Sister by Rosamund Lupton
I really got into this story, although I'll warn you that it has a babyloss element in it. I read it a few years ago and it didn't feel like a grief trigger to me--it wasn't central to the story, but it wasn't lightly tossed in as an aside, either. The mystery is engaging and obviously the book is memorable enough that I'm recommending it years after reading, so it has that going for it.

The Farm by Tom Rob Smith
This is so creepy! These are the kind of Swedish novels that people must read to scare themselves when it's dark and cold all winter long. It's also great because the unreliable narration keeps you guessing and second-guessing who should be believed throughout the narrative. It's not as grisly as The Girl With the Dragon Tattoo books, but it's pretty freaky.

Monday, October 12, 2015

Thoughts on (My) Weddings

We attended a wedding this past weekend. It's our third wedding this year, the second that the girls attended with us, and all three weddings we've gone to in 2015 have been outdoors--but I hadn't ever been to an outdoor wedding before this year. The weather was very, very hot for the weddings we went to in July and September, so we were glad that October gave us a reprieve and the weather was gorgeous on Saturday.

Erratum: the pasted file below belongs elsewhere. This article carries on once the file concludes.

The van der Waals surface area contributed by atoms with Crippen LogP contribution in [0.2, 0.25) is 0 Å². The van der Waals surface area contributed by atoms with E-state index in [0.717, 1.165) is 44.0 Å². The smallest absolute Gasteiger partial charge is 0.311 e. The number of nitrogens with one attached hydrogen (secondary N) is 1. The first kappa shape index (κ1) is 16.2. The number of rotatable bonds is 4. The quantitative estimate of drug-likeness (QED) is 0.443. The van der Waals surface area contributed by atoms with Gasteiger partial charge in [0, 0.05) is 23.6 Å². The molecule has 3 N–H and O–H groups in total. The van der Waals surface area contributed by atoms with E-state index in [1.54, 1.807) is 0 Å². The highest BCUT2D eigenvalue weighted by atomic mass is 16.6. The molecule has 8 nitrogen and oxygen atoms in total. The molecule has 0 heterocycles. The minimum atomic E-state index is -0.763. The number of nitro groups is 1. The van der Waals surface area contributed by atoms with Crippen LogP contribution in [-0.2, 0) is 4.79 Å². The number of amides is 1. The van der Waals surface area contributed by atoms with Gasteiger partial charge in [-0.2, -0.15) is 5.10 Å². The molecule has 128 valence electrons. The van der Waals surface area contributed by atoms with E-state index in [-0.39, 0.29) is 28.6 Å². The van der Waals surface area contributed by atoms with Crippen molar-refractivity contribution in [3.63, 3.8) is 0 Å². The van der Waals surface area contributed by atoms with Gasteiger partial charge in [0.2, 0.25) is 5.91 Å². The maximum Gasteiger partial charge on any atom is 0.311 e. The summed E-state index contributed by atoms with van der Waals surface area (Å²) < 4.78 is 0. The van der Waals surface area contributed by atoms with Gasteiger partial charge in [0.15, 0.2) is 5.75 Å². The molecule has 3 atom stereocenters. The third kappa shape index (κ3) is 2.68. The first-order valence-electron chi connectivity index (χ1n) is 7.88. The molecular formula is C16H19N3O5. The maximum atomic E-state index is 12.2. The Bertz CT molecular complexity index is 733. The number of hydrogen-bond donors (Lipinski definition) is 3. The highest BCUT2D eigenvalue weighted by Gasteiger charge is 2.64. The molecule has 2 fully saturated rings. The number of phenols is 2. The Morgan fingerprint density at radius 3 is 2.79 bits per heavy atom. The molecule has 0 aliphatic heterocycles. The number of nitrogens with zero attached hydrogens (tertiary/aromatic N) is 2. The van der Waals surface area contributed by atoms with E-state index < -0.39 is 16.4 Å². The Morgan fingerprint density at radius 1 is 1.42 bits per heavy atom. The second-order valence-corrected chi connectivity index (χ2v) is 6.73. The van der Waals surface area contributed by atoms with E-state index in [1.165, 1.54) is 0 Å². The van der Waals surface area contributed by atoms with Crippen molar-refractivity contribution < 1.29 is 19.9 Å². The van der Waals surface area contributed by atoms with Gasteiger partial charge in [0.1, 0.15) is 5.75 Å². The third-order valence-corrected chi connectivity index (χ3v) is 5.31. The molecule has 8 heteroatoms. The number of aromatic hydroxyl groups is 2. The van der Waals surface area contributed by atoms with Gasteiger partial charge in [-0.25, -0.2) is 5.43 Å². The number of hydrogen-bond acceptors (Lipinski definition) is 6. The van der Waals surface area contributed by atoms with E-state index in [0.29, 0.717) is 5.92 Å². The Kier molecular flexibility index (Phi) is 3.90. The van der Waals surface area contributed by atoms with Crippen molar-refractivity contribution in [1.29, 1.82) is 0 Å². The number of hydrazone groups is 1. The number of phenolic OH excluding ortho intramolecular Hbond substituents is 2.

Generally speaking, I love weddings--all the weird antiquated traditions and problematic gender roles aside, it's just such an awesome, brave, optimistic thing to celebrate. And, honestly, I kind of like the weird, antiquated traditions. But I also love when people put their own spin on things.

I got married before Pinterest (Gasp! Can you even believe that a wedding could be done without Pinterest? I mean seriously.) and I was two weeks shy of turning 24 years old (which is ridiculously young) but I loved everything about my wedding at the time. As I look back now, though, with the benefit of hindsight, maturity, and Pinterest, I can think of a few things I'd change. (For starters, the groom! Haha, kidding, obvs.)

What I would do differently...

I'd have both my parents walk me down the aisle.

I'd let my bridesmaids choose their own dresses (with my consultation because that's the fun part!) and be way more chill about the "colors" -- my favorite color is blue, so I'd go with various shades of blue and keep them short.

I'd use less traditional songs.

I'd have us write our own vows.

I'd bring a change of clothes for leaving the reception (my poufy dress barely fit in David's little sports car and it knocked things off the wall at our B&B as we climbed the narrow stairs to our suite).